Sensitive detection of live Escherichia coli by bacteriophage amplification-coupled immunoassay on the Luminex® MAGPIX instrument.

08:00 EDT 2nd August 2018 | BioPortfolio

Summary of "Sensitive detection of live Escherichia coli by bacteriophage amplification-coupled immunoassay on the Luminex® MAGPIX instrument."

Phages are natural predators of bacteria and have been exploited in bacterial detection because of their exquisite specificity to their cognate bacterial hosts. In this study, we present a "proof of concept" bacteriophage amplification-coupled assay as a surrogate for detecting a bacterium present in a sample. The assay entails detection of progeny phage resulting from infection and subsequent growth inside the bacterium present in suspected samples. This approach reduces testing time and enhances sensitivity to identify pathogens compared to traditional overnight plaque assay. Further, the assay has the ability to discriminate between live and dead cells since phages require live host cells to infect and replicate. To demonstrate its utility, phage MS2 amplification-coupled, bead-based sandwich type immunoassay on the Luminex® MAGPIX instrument for Escherichia coli detection was performed. The assay not only showed live cell discrimination ability but also a limit of E. coli detection of 1 × 10 cells/mL of live cells after a 3-h incubation. In addition, the sensitivity of the assay was not impaired in the presence of dead cells. These results demonstrate that bacteriophage amplification-coupled assay can be a rapid live cell detection assay compared to traditional culture methods and a promising tool for quick validation of bacterial inactivation. Combined with the unique multiplex bead chemistry of the Luminex® MAGPIX platform, the phage assay can be expanded to be an ultra-deep multiplex assay for the simultaneous detection of multiple pathogens using specific phages directed against the target pathogens.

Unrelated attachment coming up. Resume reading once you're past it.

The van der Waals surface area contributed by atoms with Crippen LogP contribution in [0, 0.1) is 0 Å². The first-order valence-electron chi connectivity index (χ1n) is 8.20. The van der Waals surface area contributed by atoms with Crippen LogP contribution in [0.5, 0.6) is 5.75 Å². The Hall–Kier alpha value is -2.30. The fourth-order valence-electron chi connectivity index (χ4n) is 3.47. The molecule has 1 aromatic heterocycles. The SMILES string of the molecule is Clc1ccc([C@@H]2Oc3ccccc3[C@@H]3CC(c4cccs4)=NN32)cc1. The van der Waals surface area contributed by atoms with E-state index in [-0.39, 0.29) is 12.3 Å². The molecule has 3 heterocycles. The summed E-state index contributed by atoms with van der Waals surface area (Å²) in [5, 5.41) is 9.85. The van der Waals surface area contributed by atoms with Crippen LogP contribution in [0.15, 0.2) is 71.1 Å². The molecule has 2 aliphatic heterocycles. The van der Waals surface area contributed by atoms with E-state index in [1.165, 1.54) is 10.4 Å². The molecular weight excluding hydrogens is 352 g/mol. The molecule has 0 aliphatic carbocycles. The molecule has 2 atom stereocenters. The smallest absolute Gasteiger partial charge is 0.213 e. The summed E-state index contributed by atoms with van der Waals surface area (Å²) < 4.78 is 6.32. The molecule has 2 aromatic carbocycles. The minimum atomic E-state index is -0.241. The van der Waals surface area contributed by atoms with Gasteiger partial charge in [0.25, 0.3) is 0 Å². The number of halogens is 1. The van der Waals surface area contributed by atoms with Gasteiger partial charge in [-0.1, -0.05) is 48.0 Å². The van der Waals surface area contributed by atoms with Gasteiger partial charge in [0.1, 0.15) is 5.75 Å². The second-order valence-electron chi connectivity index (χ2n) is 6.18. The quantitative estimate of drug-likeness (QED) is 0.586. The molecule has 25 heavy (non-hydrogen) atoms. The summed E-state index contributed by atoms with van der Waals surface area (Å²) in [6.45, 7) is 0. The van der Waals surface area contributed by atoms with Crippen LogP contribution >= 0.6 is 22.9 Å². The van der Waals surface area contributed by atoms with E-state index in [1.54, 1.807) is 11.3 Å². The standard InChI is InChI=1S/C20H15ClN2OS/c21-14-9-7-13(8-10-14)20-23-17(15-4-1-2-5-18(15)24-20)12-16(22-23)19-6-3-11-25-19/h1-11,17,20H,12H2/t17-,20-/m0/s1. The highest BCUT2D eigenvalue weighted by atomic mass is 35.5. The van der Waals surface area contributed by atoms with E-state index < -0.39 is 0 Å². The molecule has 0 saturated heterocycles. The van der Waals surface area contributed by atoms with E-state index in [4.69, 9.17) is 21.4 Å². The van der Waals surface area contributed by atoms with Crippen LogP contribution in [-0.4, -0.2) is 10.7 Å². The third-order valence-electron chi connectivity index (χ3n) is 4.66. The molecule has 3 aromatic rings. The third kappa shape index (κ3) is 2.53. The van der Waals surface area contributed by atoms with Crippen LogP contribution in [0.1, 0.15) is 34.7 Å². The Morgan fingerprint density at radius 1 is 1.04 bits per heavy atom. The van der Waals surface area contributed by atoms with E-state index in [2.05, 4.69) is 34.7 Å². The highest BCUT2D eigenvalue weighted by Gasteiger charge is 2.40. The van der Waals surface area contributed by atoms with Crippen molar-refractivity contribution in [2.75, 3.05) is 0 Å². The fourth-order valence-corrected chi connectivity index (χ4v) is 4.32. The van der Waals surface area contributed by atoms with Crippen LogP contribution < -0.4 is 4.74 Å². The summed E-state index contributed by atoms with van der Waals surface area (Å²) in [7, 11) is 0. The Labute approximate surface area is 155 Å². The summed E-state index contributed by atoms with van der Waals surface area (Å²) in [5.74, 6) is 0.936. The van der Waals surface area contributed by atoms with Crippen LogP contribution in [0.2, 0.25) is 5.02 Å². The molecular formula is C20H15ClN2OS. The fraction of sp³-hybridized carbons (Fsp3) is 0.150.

Journal Details

This article was published in the following journal.

Name: Journal of microbiological methods
ISSN: 1872-8359


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